probably inputs as well. There is just not a lot in the XML format that
really makes up data storage.
We can thank XML for making us conscious of the ubiquitous need for
hierarchical data. I use it all of the time. Personally I store my
database definitions in YAML, a hierarchical data format that is human
readable/writable (unlike XML) as well as machine readable-writable.
My programs return hierarchical data from AJAX requests as JSON, because
that's what the browser works best with, and all of my PHP programs
handle all data universally as associative arrays, which are just
hierarchical data in yet another disguise. I love hierarchies, but have
not use for a format that is not human readable/writable, which is
incredibly verbose, and which
So when I say you are arguing from ignorance, I am saying that you are
generalizing your own experience with heavy-duty text management, and
since you have never mentioned any of the topics above, you may not have
the entire picture.
Now, to your point about my own limited experience, I picked a path some
years ago that has made me an expert in some areas and ignorant in
others. But I don't go claiming that "80% of the worlds applications
cannot use RDBMS". In fact, the examples you raise are all examples of
text management. This is a new area that the RDBMS was never intended
to solve. Many people have found it easily possible to extend the RDBMS
in a few areas, but others (such as you) are saying we need to start
over. But it is amusing that the look-again crowd has started over with
hierarchical data. In the end it won't be the format that is used, but
the basic abilities to manage and store text. I submit that the clear
solution has yet to emerge from that pursuit.
>> You simply cannot defend a file format as a foundation for frameworks
>> and databases. The best you can do is defend the model, such as the
>> hierarchical model.
> XML is not a file format. We've been down this road before. A native
> XML database is no more based ona file format than MySQL is based on
> tab delimited text.
But you are not saying what it is based upon. My statements above about
ACID compliance, security, and separation of implementation from
interface provide a basis for a database. The structure of the data is
given by tables. This makes a complete system.
If you cannot provide the basis for the entire picture of data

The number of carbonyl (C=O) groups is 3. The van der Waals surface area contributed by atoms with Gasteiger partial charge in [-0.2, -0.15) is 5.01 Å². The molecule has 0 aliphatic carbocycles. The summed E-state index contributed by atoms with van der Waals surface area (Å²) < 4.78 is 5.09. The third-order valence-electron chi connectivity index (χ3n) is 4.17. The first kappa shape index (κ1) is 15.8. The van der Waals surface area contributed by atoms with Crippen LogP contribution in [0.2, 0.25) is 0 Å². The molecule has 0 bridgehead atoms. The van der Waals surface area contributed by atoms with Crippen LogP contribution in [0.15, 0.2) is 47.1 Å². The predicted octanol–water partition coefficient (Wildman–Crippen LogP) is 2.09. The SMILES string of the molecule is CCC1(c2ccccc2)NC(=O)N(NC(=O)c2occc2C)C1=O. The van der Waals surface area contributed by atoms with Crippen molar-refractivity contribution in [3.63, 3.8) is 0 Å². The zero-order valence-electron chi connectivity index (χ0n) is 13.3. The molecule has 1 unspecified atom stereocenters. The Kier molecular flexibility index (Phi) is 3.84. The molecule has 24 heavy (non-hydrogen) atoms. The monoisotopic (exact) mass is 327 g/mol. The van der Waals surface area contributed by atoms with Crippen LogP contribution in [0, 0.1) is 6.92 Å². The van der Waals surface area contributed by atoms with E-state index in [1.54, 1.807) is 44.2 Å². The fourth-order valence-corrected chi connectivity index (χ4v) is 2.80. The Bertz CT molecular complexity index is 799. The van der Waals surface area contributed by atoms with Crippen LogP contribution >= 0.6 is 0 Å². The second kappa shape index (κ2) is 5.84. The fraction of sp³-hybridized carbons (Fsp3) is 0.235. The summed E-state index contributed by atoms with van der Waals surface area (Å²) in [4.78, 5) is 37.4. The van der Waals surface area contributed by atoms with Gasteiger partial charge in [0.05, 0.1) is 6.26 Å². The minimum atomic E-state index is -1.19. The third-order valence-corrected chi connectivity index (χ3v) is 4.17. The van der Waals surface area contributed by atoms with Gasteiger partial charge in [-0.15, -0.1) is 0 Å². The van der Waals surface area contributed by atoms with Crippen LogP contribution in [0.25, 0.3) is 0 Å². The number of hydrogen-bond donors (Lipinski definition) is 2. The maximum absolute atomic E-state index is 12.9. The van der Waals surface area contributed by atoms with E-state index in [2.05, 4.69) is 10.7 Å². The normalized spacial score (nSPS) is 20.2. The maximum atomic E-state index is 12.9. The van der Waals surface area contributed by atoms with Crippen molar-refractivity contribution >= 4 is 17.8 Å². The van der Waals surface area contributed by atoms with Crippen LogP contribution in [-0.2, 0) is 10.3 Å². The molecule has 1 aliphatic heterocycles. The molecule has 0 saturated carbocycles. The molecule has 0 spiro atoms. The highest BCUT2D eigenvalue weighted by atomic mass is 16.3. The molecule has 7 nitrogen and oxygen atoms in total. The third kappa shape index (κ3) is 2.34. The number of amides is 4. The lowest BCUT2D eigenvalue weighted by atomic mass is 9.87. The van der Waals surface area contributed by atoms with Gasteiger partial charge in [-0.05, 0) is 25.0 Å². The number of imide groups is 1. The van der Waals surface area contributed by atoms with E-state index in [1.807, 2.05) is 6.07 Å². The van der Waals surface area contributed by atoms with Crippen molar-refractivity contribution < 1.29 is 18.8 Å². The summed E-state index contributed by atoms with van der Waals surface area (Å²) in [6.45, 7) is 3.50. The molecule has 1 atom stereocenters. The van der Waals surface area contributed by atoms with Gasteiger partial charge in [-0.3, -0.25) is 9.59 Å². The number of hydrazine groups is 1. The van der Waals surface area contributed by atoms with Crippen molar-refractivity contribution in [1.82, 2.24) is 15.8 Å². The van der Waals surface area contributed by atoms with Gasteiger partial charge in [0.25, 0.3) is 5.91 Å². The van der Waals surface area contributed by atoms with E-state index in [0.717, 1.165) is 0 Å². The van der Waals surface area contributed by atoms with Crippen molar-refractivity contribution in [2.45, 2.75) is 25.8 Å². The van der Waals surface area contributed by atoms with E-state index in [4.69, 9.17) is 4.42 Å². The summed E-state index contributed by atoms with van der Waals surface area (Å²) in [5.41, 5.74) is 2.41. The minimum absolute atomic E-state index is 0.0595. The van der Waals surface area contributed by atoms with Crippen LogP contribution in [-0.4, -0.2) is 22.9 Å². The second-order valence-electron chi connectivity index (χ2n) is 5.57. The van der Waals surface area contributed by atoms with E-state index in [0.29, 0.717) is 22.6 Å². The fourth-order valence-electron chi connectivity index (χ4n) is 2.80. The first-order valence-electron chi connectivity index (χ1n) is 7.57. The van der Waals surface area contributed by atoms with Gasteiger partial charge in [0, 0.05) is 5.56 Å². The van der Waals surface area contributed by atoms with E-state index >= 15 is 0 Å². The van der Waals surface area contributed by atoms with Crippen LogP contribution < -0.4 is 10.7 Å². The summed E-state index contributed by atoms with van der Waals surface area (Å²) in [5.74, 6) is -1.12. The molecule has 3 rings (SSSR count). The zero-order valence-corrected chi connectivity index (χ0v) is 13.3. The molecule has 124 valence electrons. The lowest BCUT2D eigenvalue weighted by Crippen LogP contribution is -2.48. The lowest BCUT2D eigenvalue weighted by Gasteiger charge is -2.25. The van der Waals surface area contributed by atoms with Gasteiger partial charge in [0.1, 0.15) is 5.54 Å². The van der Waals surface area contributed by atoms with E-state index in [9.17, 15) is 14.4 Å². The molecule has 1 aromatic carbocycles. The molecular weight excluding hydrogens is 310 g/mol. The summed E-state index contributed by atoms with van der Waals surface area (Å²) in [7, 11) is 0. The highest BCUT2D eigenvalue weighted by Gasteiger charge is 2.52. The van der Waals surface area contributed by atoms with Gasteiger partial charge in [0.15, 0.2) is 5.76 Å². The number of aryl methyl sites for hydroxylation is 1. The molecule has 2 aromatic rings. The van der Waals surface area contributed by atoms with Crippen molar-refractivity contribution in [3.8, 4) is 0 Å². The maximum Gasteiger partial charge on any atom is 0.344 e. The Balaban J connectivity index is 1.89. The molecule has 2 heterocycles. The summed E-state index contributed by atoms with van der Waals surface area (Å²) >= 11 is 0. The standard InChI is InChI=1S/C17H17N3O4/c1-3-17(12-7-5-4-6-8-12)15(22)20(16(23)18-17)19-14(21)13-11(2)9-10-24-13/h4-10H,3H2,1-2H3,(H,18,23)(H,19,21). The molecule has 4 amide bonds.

management, we are left with what the XML books tell me: how to format
>> Going further, you cannot defend a file format as a foundation for
>> anything based on how it handles large text (or binary) fields.
>> There are three issues here:
>> -> Data model, hierarchical vs. relational. -> File format, XML vs
>> YAML or JSON or any other format you like
>> -> Handling of large text (and binary) columns.
>> Finally, if we can all admit that XML is just a file format, then the
>> entire framework crumbles as soon as somebody comes up with a better
>> one, because let's admit it, XML is just about the worst you're going
>> to find.
> Troll. Troll. Troll.
???? Geez Rusty, come on. My conclusion is worded harshly yes, but do
you really label as a troll a description of the larger issues of
formats, data models, and everything else that makes up the larger picture?
>> In conclusion, the examples you provide appear to give advantage to
>> XML because tools exist to handle data that has been buried in opaque
>> formats and poorly defined structures. If the data had been
>> structured properly in the first place and put into formats that were
>> not so opaque, using (pardon me for saying) a *real* database,
>> designed on solid principles, the examples you give become child's play.
> LOL. Seriously, try storing a book or an encyclopedia in a relational
> database with anything approximating 1NF, not even 2NF. Then try and
> make it perform adequately.
> Not all data fits neatly into tables.
Actually most data does not, not at first glance. But since a table is
simply a mapping of properties to entities, it turns out that most data
does when you look at it closely. It takes about the same effort as
deciding upon a set of tags, since it is of course exactly the same process.
The crucial question is, does your book have structure? Can you make up
tags as you go or are you limited to a pre-defined set, such as Docbook?
Once you commit to a specific set of tags, you have committed to a
structure, and you may as well use tables as anything else. Methinks
however that at this point it comes down to what you are comfortable
with. If you want to use XML, go for it, if you want to use tables, go
for it, just don't confuse the structure of the data with a fundamental
need for either system.
Secure Data Software, Inc.
631-689-7200 Fax: 631-689-0527